Concerts I Wouldn’t Have Attended On My Own

Jimmy is a fan of virtuoso guitar players, and when Joe Satriani came to Raleigh several years ago, we attended. It was at the same venue where I saw the Foo Fighters years before, so there wasn’t seating and you could get as close as you wanted. I remember being enraptured when one of the guitar players played “Moonlight Sonata,” which although cliche, is a long-time favorite of mine from my piano playing days.

Concerts I Regret Missing

  • The Indigo Girls. I bought tickets for me and a friend, but I wasn’t a huge fan at that point and decided not to go, so I gave my ticket to my cousin as a Christmas present. I really wish I had gone now. It must have been temporary insanity.
  • Lady Gaga. Jimmy (my resident Little Monster) and I were supposed to attend Gaga’s DC concert in March but the rest of the tour was cancelled when Gaga was injured. Jimmy was crushed, and I was disappointed too because I was looking forward to the spectacle. I remember going over to my aunt’s to watch Madonna’s Blonde Ambition tour on her huge satellite (we didn’t have cable), and we were all mesmerized and dumbfounded. I think the Lady Gaga concert would have elicited a similar reaction from me.
  • Nirvana/Lallapalooza. I never attended a Lallapalooza when it was relevant, and I was a huge Nirvana fan. Right before Kurt Cobain committed suicide, I had decided that if the band came to NC that year, I was going to go. Alas, we all know how that turned out ūüė¶ Since I saw The Foo Fighters a couple of years later, I guess I kind of saw Nirvana…
  • Oasis. Amber and I had tickets to go.¬† On my birthday in 1996, I drove 3 hours to Charlotte and we went to the coliseum.¬† When we got there, we were told the concert had been cancelled. I was so PISSED! And yes, I still do look back in anger ūüėČ

Concerts I Will Attend if They Come to NC

Eminem. I love him. I love his way with words. I do not love the homophobia he stubbornly clings to, but if he comes to NC, I’m there.

What are your memorable (positively or negatively) concerts?

My Little Monster

I remember the day clearly.  It was a nice early summer evening actually.  J and I retreated to our screened back porch to chat, surf on our iPhones and have some wine after Daniel was in bed.

“I have a confession to make, ” said J suddenly.

I looked up from my Twitter feed. ¬†“Huh? What?” I said.

“I like Lady Gaga,” he told me, sheepishly.

I was silent for a moment. ¬†“That’s ok, ” I replied, thinking of my former penchant for romance novels.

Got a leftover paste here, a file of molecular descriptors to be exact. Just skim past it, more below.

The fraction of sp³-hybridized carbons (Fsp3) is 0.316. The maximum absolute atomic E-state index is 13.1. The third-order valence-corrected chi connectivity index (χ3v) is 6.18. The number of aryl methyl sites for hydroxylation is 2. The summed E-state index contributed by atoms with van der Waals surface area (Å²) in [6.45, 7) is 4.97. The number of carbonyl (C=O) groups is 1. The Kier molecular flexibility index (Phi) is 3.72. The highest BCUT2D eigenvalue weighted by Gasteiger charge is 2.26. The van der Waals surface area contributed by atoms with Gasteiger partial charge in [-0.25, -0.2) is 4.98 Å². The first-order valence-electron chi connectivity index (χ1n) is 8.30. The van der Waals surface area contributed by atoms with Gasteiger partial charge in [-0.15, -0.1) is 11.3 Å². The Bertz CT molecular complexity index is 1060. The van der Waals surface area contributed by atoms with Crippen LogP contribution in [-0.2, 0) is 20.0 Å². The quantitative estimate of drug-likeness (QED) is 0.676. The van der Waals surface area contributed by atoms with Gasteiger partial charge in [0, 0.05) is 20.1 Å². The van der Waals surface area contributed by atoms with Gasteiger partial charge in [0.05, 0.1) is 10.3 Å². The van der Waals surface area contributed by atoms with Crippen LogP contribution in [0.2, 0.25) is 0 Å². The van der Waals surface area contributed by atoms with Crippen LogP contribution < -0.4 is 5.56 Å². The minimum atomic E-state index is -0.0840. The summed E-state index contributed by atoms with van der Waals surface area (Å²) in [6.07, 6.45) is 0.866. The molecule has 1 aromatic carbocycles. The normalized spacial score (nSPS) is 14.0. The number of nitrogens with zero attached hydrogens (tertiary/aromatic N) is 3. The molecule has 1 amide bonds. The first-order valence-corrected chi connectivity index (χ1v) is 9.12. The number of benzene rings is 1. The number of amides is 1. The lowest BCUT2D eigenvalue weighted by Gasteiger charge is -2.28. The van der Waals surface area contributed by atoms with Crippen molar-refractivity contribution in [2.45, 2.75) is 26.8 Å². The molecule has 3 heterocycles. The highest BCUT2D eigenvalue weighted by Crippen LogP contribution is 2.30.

Honestly, at that point, I didn’t know much about Lady Gaga or her music other than she was known for outlandish outfits and was very popular. ¬†Something about a Poker Face or Paparazzi?

It turns out that J was downplaying his affection for Lady Gaga.  A few songs turned into buying entire albums from iTunes.  Next he was listening to her interview w/ Howard Stern over and over and texting me about her upcoming Thanksgiving special with Katie Couric.

Then he declared himself one of her “Little Monsters” and proudly displayed his affiliation on his car:

Displaying his affiliation for Gaga for all to see

I wasn’t sure what to think. ¬†Not being entirely out of touch with popular culture, I have a few of her songs on my iPhone. ¬†I looked her up on Wikipedia. ¬†I’ve watched the video of library school students doing Gaga. ¬†She still seemed so weird.

J and I talked about it a lot.  It turns out that he is able to see beyond the meat dresses and pyrotechnic bras to see the weirdo underneath, and I use that term affectionately.  J and I may look like normal, boring people who do yard work, cook pretentious dishes and like nice things, but underneath all of that, we are freaks at heart.  We can identify with not fitting in and not wanting to hide who we are.

I’ve thought a lot about Lady Gaga (WTF?), and forget Britney and Cristina. She is the true heiress to Madonna, only she is what Madonna was trying to be 30 (!) years ago. Madonna pushed the envelope but I wonder how truly different she was. The overt sexuality cheapened her message. ¬†Lady Gaga is different. ¬† She is very talented, yet she walks to her own, very different drummer. ¬†I can respect that. ¬†Thanks to J’s affection for Lady Gaga, I’ve come to appreciate her and what she’s trying to do. ¬†Lord knows if she were going for sheer sex appeal, she wouldn’t pick the outfits she does. ¬†She’s a role model with whom I feel comfortable and would be comfortable for others to emulate if they understand who she is. ¬†Go beyond the wild outfits to understand the misfit underneath.

Maybe I’m a bit of a Little Monster too.